Although micro-housing is not a nationwide phenomenon, it has become a niche option in cities with expensive housing. College students, young professionals, and beginning families, rather than living in the suburbs or cramped with roommates in cities, can live alone in centrally-located apartments that are slightly smaller than the average hotel room, and often have shared common spaces. Starting in 2009, Seattle became a leader in micro-housing development. But as this momentum grew in the Emerald City, NIMBY opposition arose, followed by restrictive regulations. Now these regulations have combined to effectively kill the concept, taking thousands of affordable units off the pricey Seattle market.
This was the conclusion reached by local architect David Neiman, who just wrote an extended piece for the Seattle-based Sightline Institute called “How Seattle Killed Micro Housing.” The article is a case study in how regulations can metastasize indirectly; it’s not that any one Seattle law states, point-blank, that micro-housing can’t exist. But the units have become so burdened by design reviews, parking mandates, micromanagement of layout, and location limits, that they make little economic sense for developers, and few are built. In this respect, they have become de facto “illegal…”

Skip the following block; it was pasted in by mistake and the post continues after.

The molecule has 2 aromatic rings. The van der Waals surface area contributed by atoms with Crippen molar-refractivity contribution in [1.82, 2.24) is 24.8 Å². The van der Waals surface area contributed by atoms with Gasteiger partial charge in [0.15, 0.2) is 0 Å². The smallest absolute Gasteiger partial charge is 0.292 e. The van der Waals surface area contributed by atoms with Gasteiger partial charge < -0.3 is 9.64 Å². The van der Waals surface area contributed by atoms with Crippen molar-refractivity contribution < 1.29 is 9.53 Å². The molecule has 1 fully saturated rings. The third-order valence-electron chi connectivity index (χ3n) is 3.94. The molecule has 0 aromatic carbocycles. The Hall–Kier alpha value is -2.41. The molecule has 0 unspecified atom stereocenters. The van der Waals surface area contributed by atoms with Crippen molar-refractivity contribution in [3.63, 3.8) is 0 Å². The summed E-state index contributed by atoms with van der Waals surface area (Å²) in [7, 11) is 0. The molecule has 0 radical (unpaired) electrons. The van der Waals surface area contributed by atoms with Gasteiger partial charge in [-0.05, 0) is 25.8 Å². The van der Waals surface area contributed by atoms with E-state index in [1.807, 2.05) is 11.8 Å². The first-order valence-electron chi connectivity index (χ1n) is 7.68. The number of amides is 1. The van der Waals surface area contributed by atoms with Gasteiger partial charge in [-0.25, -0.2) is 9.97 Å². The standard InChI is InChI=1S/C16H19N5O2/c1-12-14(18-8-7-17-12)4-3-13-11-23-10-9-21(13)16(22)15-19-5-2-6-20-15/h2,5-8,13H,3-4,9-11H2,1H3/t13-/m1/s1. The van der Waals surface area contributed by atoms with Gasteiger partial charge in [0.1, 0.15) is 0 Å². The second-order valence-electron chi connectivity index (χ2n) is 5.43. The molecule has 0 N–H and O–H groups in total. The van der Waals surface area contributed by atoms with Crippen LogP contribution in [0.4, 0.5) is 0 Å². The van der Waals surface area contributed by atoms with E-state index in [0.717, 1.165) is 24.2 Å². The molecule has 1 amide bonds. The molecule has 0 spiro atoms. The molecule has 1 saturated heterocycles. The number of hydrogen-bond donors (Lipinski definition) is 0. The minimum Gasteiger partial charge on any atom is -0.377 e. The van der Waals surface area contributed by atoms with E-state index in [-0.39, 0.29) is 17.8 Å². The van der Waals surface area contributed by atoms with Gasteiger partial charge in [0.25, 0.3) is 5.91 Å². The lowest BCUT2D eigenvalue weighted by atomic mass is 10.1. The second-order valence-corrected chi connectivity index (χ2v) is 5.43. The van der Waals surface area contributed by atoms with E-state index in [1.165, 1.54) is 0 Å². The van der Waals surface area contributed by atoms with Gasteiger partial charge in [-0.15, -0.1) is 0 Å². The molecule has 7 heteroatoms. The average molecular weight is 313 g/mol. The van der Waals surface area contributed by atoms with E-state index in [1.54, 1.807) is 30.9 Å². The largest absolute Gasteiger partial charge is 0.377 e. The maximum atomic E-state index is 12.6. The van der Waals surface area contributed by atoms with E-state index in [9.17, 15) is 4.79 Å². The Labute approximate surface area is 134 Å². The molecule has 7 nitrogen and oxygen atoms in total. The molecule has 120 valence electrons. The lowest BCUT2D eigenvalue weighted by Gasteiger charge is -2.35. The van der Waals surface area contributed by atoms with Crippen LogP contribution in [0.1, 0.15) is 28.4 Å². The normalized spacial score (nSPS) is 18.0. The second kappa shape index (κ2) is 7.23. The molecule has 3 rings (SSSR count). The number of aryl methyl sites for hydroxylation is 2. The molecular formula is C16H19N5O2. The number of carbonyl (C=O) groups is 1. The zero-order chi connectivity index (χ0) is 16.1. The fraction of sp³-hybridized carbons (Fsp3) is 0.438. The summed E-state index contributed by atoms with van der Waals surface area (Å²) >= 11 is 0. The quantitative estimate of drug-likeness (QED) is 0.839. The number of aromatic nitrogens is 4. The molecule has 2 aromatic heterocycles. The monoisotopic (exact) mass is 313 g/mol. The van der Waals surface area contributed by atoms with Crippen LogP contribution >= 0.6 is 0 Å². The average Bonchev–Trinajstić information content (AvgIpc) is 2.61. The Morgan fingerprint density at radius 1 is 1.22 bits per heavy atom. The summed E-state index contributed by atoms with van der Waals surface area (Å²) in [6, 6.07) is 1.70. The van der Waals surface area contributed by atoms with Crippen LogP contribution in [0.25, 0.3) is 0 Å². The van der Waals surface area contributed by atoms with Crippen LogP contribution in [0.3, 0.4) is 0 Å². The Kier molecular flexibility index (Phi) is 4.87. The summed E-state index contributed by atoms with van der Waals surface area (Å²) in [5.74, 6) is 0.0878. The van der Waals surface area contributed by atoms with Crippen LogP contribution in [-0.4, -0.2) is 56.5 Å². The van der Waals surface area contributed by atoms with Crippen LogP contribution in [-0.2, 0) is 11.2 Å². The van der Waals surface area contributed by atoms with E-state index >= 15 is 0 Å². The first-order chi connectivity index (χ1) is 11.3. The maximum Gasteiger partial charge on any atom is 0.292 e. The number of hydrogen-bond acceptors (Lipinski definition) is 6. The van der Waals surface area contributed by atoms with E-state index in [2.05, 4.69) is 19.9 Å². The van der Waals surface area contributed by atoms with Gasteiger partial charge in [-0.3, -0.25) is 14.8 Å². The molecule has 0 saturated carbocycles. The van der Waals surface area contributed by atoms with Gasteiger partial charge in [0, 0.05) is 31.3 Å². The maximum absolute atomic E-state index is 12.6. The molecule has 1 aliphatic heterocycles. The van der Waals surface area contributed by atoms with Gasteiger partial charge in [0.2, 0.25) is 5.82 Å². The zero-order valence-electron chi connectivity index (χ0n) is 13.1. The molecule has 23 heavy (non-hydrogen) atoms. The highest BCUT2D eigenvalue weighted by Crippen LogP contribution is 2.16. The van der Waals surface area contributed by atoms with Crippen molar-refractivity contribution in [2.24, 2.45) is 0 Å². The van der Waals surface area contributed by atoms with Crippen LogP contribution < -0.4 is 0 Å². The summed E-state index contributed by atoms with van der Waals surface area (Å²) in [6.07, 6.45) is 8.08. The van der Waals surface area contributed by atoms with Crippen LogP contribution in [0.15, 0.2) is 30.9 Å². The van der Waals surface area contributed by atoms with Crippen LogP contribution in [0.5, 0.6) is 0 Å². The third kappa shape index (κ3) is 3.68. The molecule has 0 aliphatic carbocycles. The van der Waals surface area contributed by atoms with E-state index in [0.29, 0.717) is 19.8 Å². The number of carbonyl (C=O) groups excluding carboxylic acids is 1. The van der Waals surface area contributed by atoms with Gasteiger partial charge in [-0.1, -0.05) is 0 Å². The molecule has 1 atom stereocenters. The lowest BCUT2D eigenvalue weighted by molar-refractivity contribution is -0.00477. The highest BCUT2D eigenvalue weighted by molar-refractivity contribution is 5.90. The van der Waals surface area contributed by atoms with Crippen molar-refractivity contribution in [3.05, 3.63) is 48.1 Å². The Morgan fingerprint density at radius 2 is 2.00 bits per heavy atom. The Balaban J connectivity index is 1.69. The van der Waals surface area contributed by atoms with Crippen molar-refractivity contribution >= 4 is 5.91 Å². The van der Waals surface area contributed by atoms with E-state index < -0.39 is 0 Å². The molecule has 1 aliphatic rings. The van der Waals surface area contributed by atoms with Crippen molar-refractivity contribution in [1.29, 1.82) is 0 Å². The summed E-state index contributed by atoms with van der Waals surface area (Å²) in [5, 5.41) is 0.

Neiman drew up one scenario in which a micro-housing project built beforehand would have provided 40 units, at an average of 175 square feet, and $900 monthly rents. Following all these regulations–which were mandated by a city administration that claims to care about affordable housing–that same project will provide only 21 units, at a 330 square-foot average, and $1400 monthly rents.